This is the height of partisan politics. Regardless of the issue, say the opposite of whatever your opponent says, simply because they’re saying it. In many ways, it’s also plainly incorrect and seems to misunderstand the core issues. Nowhere is there the suggestion that government would take charge of the Internet, or roll out a programme (as with Obamacare) to alter its management. Classifying the Internet as a utility would, in fact, preserve the status quo.
Yet whilst it’s understandable enough that such a staunch advocate of small government would rail against regulation, there’s also a free-market case to be made in favour of preserving neutrality. It’s one that says preventing telecoms companies from providing differential rates for different speeds of data transfer allows for greater competition – promotes the rugged entrepreneurship that has allowed for many of the new web based giants to flourish. (Imagine if, say, Facebook at its inception had to compete with a service offered by one of the major ISPs).
The ‘free market’ case, in other words, can cut both ways. The same applies to other arguments about maintaining, or diluting, neutrality. Small state advocates balk at the thought of governments regulating who gets to say what on the net via regulating the flow of data. But this is in some ways conflating different uses of the word ‘free’ (like free as in ‘free speech’ and free as in ‘free beer’). And a liberal-left argument could also make the case for ‘free speech’ by highlighting the needs of small-scale operators against corporate interests.
What’s at stake here isn’t immediately the content itself but how it moves around although, as Lawrence Lessig has argued, the architecture of a system affects what gets produced within it. So the infrastructure of the net is more than just a set of pipes for delivering packets of data and could ultimately affect the content we get.
Either way, unless we can find a cheap, rapid way of massively increasing the infrastructure of the net, there may well end up being some kind of ‘regulation’. It’s a question of how that takes place.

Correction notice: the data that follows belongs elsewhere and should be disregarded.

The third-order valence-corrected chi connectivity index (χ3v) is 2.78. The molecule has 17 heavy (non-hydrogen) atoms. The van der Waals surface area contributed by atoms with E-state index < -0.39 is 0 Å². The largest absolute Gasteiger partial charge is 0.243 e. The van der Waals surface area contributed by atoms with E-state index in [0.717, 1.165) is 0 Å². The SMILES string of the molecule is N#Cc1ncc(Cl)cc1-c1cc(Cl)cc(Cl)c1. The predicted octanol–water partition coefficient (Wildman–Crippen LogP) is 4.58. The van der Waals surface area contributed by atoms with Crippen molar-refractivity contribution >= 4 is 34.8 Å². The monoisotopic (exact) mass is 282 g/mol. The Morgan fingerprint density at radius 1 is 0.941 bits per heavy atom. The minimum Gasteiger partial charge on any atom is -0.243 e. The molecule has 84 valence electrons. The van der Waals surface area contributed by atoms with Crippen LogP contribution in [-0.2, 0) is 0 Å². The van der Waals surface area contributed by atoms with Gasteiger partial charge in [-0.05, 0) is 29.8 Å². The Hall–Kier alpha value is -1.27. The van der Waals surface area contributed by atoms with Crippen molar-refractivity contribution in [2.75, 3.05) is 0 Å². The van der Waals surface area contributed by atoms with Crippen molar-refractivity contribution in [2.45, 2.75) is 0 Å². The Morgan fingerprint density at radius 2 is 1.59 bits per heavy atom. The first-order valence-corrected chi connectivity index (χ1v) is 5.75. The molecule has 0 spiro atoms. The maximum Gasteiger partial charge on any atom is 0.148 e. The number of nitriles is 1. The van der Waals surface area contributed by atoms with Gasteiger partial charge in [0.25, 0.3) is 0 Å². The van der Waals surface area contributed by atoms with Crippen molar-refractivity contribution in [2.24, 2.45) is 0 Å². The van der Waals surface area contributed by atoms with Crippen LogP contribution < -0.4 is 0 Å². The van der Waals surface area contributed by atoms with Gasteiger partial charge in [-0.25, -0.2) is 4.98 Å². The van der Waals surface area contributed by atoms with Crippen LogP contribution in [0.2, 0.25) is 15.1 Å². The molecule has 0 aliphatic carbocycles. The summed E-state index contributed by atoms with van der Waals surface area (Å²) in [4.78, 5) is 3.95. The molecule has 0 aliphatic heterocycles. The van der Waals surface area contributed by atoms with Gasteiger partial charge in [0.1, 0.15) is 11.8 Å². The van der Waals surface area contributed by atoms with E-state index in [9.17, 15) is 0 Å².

Governments can potentially limit the operations of one set of stakeholders (telecoms corporations, ISPs), or those providers can limit the operations of others (content providers of all stripes, end users). The relationships between all of these aren’t always straightforward either. Disney, for instance, has a partnership with telecom provider Verizon. In any case, the largest content providers have deep pockets and would most likely be able to withstand changes that brought about differential rates.
As with other Internet related bones of contention, this has international reach too, and divisions are coming to the fore in the EU. In April last year, the European Parliament voted in favour of neutrality, but more recently the current holder of the EU presidency, Italy, has proposed allowing providers a degree of flexibility in offering different speeds, sparking concern from former Estonian prime minister and Vice President for the Digital Single Market in the European Commission, Andrus Ansip.
And whilst the U.K hasn’t (yet) reached the heights of entrenched partisan positions found in the U.S, divisions along party lines are becoming more evident. In the EU vote, Liberal Democrats in Europe supported neutrality, Conservatives favoured allowing ISPs to tier their provision. Labour’s vote was split, 10 of their MEPs coming out against neutrality.
Cruz may have missed the point about what net neutrality actually entails in a bid to score partisan points but the fact is that the Internet does tend to move faster than government. Lobbies and vested interests move pretty fast too, often ahead of public opinion. Since the current debate is generating more heat than light, and before it becomes the main province of lobby and party political concerns, it’s worth expanding the discussion beyond those with an immediate financial interest in it to the wider constituency of internet users to whom it pertains – i.e. all of them.
There’s a need to develop the evidence base for the likely effects of any changes to traffic management on the net if Naughton’s call for pragmatism isn’t to recede into the distance and if, as happened with online privacy, large players’ interests aren’t to run far ahead of those of citizens before anyone realises the race is even on.
Dr. Adam Behr is a Senior Research Fellow in the School of Politics, Philosophy, Language and Communication Studies, University of East Anglia. He tweets @adambehrlive.